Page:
Environmental Diplomacy expresses concern about "the rapid conversion of land to human uses, increased pollution, and the spread of exotic species to non-native habitats." These developments reduce biodiversity, it observes accurately, which can in turn cause us to forgo breakthroughs in agriculture such as "a strain of disease-free wheat." Yet the State Department's brand of environmentalism encourages United Nations' policies that actually block advances in agriculture and the development of environment-friendly products that would protect diversity. Half a dozen U.N. programs or agencies have targeted biotechnology--the use of precise, state-of-the-art techniques for genetically improving plants, animals, and microorganisms--with a sweeping variety of unnecessary and burdensome new regulations.

Agricultural biology is particularly vulnerable to such interference because, although its potential for innovation is high, profit margins are low and products often have limited lifetimes. The new regulations' vastly increased paperwork and other costs for field-testing are roadblocks to the kinds of research and development that could produce particularly environment-friendly results--crops with greater yields requiring fewer agricultural chemicals, biological alternatives to chemical pesticides, and various biological methods to clean up toxic wastes.

Gospel According to Gore

According to Environmental Diplomacy, "the State Department will focus its regional and bilateral environmental diplomacy" on several key areas, one of which is "land use." Critical issues include such decisions as foreign countries' "local and national leaders weigh[ing] the competing goals of protecting a forest against providing additional croplands." Foreign governments' sovereign actions, we are told, "have social, environmental, and economic implications, which in turn affect our foreign policy." Mr. Gore and Ms. Albright apparently think U.S. foreign policy should turn on other countries' purely domestic economic decisions--whether, for example, the Indonesian government harvests an old-growth forest or Bangkok decides to build additional highways instead of a subway system.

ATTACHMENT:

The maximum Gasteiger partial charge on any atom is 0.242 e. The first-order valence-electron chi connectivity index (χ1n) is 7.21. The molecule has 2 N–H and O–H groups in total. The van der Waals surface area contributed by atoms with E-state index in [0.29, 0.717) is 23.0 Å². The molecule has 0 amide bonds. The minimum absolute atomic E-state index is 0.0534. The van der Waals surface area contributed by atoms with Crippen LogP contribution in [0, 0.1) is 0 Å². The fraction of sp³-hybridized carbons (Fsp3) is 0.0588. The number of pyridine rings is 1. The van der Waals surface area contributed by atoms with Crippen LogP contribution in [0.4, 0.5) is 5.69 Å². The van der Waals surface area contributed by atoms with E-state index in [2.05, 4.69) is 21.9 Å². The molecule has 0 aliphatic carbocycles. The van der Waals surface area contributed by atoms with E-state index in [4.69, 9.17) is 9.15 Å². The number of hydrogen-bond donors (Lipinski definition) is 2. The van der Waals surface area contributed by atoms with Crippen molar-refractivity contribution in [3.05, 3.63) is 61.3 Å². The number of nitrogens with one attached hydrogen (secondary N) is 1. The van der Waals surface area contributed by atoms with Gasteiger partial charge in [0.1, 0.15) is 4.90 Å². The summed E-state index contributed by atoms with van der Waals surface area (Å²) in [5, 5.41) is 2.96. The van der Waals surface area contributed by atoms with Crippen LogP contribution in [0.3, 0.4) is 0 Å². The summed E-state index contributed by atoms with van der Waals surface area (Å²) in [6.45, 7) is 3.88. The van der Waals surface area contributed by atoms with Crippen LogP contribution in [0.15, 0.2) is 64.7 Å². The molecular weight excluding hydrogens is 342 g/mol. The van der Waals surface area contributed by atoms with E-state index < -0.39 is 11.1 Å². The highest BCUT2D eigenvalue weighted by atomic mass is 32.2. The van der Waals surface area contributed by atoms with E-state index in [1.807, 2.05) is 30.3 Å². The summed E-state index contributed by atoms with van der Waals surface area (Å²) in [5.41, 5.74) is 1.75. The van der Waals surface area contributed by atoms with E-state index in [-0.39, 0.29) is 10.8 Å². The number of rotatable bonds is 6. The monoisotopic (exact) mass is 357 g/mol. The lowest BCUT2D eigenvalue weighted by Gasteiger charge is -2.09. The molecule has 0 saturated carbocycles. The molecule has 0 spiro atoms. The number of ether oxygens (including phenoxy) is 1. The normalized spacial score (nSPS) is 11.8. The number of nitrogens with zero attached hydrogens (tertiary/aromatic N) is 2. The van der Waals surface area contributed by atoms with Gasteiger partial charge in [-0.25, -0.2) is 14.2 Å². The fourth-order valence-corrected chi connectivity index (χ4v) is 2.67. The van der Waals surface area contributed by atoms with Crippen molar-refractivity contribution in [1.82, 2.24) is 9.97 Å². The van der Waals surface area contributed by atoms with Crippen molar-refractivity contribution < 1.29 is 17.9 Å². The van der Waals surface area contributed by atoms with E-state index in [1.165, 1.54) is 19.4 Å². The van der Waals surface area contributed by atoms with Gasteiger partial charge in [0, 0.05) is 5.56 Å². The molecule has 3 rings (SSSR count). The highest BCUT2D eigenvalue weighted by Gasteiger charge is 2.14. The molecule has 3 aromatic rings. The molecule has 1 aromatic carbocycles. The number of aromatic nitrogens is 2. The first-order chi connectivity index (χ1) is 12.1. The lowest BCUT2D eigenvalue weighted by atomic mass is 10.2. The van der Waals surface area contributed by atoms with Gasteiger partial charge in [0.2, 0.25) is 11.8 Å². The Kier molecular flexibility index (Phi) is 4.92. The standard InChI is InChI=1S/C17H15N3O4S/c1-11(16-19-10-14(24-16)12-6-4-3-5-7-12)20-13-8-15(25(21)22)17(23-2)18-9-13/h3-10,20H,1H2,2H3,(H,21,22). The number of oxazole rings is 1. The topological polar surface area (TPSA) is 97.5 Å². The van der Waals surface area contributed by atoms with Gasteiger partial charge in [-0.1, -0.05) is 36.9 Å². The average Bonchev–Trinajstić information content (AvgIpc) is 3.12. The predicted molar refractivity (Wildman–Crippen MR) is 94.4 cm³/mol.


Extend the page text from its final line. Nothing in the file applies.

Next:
If you think that's extreme, you ought to read Earth in the Balance to understand its rationale. The apocalyptic central thesis of Mr. Gore's book is that we need to take "bold and unequivocal action . . . [to] make the rescue of the environment the central organizing principle for creation." Throughout the book, he uses the metaphor that those who believe in technological progress are as sinister, and polluters are as evil, as the perpetrators of the Holocaust.

The Clinton administration is already implementing the State Department's environmental initiatives in a number of ways: in negotiations of treaties and other agreements; in bilateral and regional diplomacy; in foreign aid from the State Department and the U.S. Agency for International Development; in the CIA's commitment to "environmental intelligence"; and in new "regional environmental hubs" within certain U.S. embassies, which will preach the gospel according to Mr. Gore.

Thanks to this co-opting of U.S. foreign policy, Mr. Gore's eco battiness will metastasize not only domestically but around the world--courtesy of the official U.S. diplomatic apparatus and the American taxpayer. We need to end this unhappy marriage of pseudoenvironmentalism and diplomacy before it's too late.